Monday, December 19, 2011

It's Okay to Be Different - Let's Celebrate Both

My sister made this in kindergarten ten years before I started dating my Jewish spouse. It is now his stocking, which hangs proudly on my parents' mantle. Thank you Mrs. Ackerman!

Our Chrismukkah mantle last year
I love the winter festivals because they have so much in common. Each holiday is a cultural reaction to the universal human need for light in the darkest time of year. We all need hope that the light and warmth of spring will return. The light also represents hope in humanity. Someday we will be our best selves and goodness and peace will blossom here on earth. How we go about bringing that light into our lives through the darkness differs, but they are all fun, yummy, and meaningful. This is why, in my family, we celebrate both Hanukkah and Christmas. Turns out we're not the only ones! Check out Susan Katz Miller's post from her blog On Being Both and her article from the Huffington Post.

What concerns me, however, is the reaction Susan got from her Post article. So many feel that celebrating more than one tradition dilutes them all. I simply disagree. As Todd Parr says, "it's okay to be different," and our differences make us beautiful. So, here is another lesson from kindergarten.

Before the winter break, I get to teach my favorite unit: the festivals of light. It is the culmination of work started before Thanksgiving that celebrates the richness of our diverse country. What I find remarkable is that the celebrations have so many beautiful similarities. In November, I lay the foundation for the study with the unit called "we are all the same because we are all different." I read books by Todd Parr and give a presentation about the factual Harvest Feast of 1621(called the first Thanksgiving) using Scholastic's amazing virtual field trip to weave in the theme of sharing our differences and gifts with others. We celebrate our differences when we read different versions of Stone Soup. When we make our own soup, the students realize it would be far less tasty if there was only one ingredient instead of 17 different ones. That gets translated back to our classroom community where it starts to sink in that our differences are what make our class special and interesting.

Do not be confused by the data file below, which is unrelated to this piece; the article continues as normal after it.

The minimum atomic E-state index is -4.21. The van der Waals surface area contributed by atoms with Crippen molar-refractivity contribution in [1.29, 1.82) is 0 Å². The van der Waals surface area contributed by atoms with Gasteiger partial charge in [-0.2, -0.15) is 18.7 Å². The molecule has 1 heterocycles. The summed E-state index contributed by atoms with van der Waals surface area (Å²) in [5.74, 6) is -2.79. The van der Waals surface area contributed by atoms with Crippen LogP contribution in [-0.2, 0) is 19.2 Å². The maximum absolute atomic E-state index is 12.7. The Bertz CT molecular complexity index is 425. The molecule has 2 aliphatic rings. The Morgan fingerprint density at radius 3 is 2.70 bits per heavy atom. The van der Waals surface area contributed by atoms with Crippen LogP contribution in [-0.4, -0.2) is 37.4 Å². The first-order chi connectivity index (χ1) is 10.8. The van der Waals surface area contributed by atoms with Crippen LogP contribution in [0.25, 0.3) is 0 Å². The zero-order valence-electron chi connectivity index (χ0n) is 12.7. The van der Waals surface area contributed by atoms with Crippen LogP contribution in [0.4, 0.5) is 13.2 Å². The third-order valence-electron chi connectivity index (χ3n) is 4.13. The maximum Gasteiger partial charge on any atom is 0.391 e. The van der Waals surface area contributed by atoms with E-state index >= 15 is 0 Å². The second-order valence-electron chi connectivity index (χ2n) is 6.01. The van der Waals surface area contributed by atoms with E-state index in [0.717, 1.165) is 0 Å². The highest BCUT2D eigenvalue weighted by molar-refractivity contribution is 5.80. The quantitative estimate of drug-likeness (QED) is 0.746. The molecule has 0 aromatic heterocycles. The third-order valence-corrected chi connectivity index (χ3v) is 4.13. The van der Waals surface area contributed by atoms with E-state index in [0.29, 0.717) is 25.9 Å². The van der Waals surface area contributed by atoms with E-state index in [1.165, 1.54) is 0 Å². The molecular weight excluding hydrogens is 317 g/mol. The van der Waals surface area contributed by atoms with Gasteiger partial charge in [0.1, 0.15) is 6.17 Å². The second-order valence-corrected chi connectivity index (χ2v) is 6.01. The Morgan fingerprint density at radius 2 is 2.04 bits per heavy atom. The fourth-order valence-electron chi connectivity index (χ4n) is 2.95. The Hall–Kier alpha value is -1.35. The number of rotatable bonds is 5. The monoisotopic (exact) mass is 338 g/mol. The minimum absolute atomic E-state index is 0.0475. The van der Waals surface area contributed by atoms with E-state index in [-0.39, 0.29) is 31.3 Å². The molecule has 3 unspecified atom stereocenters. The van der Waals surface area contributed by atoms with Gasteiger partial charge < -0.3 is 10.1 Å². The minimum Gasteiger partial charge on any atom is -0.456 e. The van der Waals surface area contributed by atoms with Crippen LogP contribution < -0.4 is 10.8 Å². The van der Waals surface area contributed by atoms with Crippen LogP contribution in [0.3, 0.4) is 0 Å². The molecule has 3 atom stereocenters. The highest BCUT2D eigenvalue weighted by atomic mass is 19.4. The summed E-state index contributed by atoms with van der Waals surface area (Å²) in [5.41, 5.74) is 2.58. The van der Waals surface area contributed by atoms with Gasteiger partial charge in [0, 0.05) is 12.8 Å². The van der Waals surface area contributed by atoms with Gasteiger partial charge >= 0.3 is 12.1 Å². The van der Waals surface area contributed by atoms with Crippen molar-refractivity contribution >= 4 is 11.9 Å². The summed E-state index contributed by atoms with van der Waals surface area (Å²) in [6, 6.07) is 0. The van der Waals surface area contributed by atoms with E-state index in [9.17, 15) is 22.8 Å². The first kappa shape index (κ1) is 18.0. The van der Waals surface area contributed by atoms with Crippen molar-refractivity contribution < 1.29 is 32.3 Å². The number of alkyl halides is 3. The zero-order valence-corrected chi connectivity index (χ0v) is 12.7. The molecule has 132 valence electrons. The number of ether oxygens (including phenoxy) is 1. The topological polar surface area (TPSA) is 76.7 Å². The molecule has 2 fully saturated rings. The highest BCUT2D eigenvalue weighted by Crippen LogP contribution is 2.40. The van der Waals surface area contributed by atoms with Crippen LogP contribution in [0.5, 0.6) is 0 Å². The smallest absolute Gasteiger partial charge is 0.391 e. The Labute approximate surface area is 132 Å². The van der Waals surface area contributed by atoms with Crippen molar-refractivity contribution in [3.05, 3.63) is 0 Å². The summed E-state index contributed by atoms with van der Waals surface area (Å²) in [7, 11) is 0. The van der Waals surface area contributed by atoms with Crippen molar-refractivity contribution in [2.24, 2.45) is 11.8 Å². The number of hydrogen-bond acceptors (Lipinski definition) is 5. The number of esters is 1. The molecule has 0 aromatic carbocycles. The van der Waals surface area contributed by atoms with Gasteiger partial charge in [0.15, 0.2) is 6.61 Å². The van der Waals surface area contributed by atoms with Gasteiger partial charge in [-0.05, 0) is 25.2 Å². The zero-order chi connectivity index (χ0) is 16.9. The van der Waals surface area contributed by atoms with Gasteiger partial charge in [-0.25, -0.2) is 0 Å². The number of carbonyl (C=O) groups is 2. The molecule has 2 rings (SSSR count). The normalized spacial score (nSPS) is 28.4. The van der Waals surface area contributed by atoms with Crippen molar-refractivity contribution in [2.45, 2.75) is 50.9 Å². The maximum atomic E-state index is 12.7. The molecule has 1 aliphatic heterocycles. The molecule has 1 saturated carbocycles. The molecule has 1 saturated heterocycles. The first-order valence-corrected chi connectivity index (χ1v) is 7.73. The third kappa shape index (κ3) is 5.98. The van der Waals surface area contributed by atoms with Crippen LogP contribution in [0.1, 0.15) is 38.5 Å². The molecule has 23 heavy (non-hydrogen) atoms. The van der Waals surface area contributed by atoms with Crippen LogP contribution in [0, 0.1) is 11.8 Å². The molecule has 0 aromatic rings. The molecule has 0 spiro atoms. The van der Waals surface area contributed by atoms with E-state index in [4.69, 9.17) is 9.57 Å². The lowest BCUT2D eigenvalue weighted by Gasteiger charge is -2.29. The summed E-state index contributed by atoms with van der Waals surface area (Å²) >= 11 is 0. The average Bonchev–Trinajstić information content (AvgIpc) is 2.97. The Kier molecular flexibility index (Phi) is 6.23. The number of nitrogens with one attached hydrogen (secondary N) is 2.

The themes that link the winter festivals are beautiful - hope-giving light, the anticipation of spring, celebrations that bring family and friends together, giving to show thanksgiving, eating foods that help us feel connected to our cultural roots, and telling stories that remind us good will out. This is why I have no qualms about celebrating Christmas, Hanukkah, Diwali, and Ayyam-i-Ha all together.

This year, I have a student who is a practicing Baha'i. This child's parents are good teachers of their fatih and advocates for diverse religious representation in the classroom. From what I have learned so far, one of the main beliefs of the Baha'i is the oneness of God. Their winter festival is Ayyam-i-Ha, which celebrates charity, unity, and faith in God. I'm so excited to add this holiday to our repertoire. In February, we will make a service wreath to count down the days until the celebration. It is a lot like an advent wreath, but each card will have a service project on it. I'm starting to feel like Baha'is do a better job of celebrating the true meaning of Christmas than some of us Christians do.

Our wreath will look something like this, except on each card there will be an act of kindness I will challenge the students to perform.

This year, we will continue to celebrate both. For Hanukkah, we will give thanks that God works miracles. When we light the menorah and say the blessings, we will remember that we are connected to a rich tradition of being in relationship with God. Our hope that comes from God may sometimes be as small as a candle's flame, but it is eternal. When we light the Christmas tree, we will give thanks that God sends hope into the world. Sometimes it is in the form of a little baby born humbly in a manger. Sometimes, it comes in the form of a reconciliation village in Rwanda, in new friendships formed, or in the right words said at the right time. For us this year, it truly comes in the form of a baby boy. This child bears the hope of our hearts that we will raise a diplomat who can speak two religious languages and find God by multiple paths - a child who sees we are more the same than we are different, but our differences make us beautiful.

1 comment:

  1. Thanks for the shout-out Ellen, and for adding your perspective on this issue...